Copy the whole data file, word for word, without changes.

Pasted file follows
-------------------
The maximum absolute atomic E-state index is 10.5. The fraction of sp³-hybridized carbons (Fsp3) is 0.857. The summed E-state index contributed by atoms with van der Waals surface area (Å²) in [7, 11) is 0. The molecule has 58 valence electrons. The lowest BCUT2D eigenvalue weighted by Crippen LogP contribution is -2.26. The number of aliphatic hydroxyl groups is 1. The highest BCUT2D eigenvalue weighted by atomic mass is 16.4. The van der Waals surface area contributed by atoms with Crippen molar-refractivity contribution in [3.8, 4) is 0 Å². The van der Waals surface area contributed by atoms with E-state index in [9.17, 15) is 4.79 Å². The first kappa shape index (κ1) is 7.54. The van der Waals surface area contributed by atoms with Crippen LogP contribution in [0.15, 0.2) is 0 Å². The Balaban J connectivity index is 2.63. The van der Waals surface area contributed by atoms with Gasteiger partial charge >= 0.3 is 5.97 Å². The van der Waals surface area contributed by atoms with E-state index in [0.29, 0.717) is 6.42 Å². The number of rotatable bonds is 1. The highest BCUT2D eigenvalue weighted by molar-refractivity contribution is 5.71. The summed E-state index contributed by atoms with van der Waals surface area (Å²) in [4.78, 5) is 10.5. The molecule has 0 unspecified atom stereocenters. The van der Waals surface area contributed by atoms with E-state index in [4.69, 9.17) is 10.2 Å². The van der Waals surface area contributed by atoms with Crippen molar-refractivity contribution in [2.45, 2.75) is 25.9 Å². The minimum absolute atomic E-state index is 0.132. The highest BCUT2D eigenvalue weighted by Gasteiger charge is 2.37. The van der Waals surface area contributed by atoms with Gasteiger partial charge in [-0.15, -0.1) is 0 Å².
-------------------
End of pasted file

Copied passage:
The maximum absolute atomic E-state index is 10.5. The fraction of sp³-hybridized carbons (Fsp3) is 0.857. The summed E-state index contributed by atoms with van der Waals surface area (Å²) in [7, 11) is 0. The molecule has 58 valence electrons. The lowest BCUT2D eigenvalue weighted by Crippen LogP contribution is -2.26. The number of aliphatic hydroxyl groups is 1. The highest BCUT2D eigenvalue weighted by atomic mass is 16.4. The van der Waals surface area contributed by atoms with Crippen molar-refractivity contribution in [3.8, 4) is 0 Å². The van der Waals surface area contributed by atoms with E-state index in [9.17, 15) is 4.79 Å². The first kappa shape index (κ1) is 7.54. The van der Waals surface area contributed by atoms with Crippen LogP contribution in [0.15, 0.2) is 0 Å². The Balaban J connectivity index is 2.63. The van der Waals surface area contributed by atoms with Gasteiger partial charge >= 0.3 is 5.97 Å². The van der Waals surface area contributed by atoms with E-state index in [0.29, 0.717) is 6.42 Å². The number of rotatable bonds is 1. The highest BCUT2D eigenvalue weighted by molar-refractivity contribution is 5.71. The summed E-state index contributed by atoms with van der Waals surface area (Å²) in [4.78, 5) is 10.5. The molecule has 0 unspecified atom stereocenters. The van der Waals surface area contributed by atoms with E-state index in [4.69, 9.17) is 10.2 Å². The van der Waals surface area contributed by atoms with Crippen molar-refractivity contribution in [2.45, 2.75) is 25.9 Å². The minimum absolute atomic E-state index is 0.132. The highest BCUT2D eigenvalue weighted by Gasteiger charge is 2.37. The van der Waals surface area contributed by atoms with Gasteiger partial charge in [-0.15, -0.1) is 0 Å².